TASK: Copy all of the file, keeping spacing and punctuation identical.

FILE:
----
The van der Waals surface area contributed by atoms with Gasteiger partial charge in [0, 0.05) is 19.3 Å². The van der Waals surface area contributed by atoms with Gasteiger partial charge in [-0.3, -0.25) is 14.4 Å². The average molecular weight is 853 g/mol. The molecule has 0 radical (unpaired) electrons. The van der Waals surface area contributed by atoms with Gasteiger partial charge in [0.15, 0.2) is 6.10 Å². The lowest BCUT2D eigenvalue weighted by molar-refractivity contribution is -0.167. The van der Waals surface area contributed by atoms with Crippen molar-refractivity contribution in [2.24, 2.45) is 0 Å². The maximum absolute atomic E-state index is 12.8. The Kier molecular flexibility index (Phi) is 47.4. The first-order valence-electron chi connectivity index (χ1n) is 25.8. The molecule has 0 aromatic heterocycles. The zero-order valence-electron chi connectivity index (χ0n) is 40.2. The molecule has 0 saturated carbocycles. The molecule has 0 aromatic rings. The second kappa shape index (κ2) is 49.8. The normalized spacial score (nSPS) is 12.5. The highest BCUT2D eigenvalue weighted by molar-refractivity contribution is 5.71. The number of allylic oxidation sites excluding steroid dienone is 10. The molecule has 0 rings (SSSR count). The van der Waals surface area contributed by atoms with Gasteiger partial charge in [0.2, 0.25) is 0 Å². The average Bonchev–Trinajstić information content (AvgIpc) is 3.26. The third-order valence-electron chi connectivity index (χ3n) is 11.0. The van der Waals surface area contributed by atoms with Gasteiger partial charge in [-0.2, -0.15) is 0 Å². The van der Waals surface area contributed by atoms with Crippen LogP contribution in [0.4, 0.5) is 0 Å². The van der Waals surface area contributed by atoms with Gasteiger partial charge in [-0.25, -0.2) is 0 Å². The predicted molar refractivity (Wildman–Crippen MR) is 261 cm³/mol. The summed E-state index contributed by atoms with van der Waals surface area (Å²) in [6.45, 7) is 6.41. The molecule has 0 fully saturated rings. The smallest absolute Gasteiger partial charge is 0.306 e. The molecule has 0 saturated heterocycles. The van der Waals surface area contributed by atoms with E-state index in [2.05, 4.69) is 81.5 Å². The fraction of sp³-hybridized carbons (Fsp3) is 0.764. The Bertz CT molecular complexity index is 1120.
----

The van der Waals surface area contributed by atoms with Gasteiger partial charge in [0, 0.05) is 19.3 Å². The van der Waals surface area contributed by atoms with Gasteiger partial charge in [-0.3, -0.25) is 14.4 Å². The average molecular weight is 853 g/mol. The molecule has 0 radical (unpaired) electrons. The van der Waals surface area contributed by atoms with Gasteiger partial charge in [0.15, 0.2) is 6.10 Å². The lowest BCUT2D eigenvalue weighted by molar-refractivity contribution is -0.167. The van der Waals surface area contributed by atoms with Crippen molar-refractivity contribution in [2.24, 2.45) is 0 Å². The maximum absolute atomic E-state index is 12.8. The Kier molecular flexibility index (Phi) is 47.4. The first-order valence-electron chi connectivity index (χ1n) is 25.8. The molecule has 0 aromatic heterocycles. The zero-order valence-electron chi connectivity index (χ0n) is 40.2. The molecule has 0 saturated carbocycles. The molecule has 0 aromatic rings. The second kappa shape index (κ2) is 49.8. The normalized spacial score (nSPS) is 12.5. The highest BCUT2D eigenvalue weighted by molar-refractivity contribution is 5.71. The number of allylic oxidation sites excluding steroid dienone is 10. The molecule has 0 rings (SSSR count). The van der Waals surface area contributed by atoms with Gasteiger partial charge in [0.2, 0.25) is 0 Å². The average Bonchev–Trinajstić information content (AvgIpc) is 3.26. The third-order valence-electron chi connectivity index (χ3n) is 11.0. The van der Waals surface area contributed by atoms with Gasteiger partial charge in [-0.2, -0.15) is 0 Å². The van der Waals surface area contributed by atoms with Crippen LogP contribution in [0.4, 0.5) is 0 Å². The van der Waals surface area contributed by atoms with Gasteiger partial charge in [-0.25, -0.2) is 0 Å². The predicted molar refractivity (Wildman–Crippen MR) is 261 cm³/mol. The summed E-state index contributed by atoms with van der Waals surface area (Å²) in [6.45, 7) is 6.41. The molecule has 0 fully saturated rings. The smallest absolute Gasteiger partial charge is 0.306 e. The molecule has 0 saturated heterocycles. The van der Waals surface area contributed by atoms with E-state index in [2.05, 4.69) is 81.5 Å². The fraction of sp³-hybridized carbons (Fsp3) is 0.764. The Bertz CT molecular complexity index is 1120.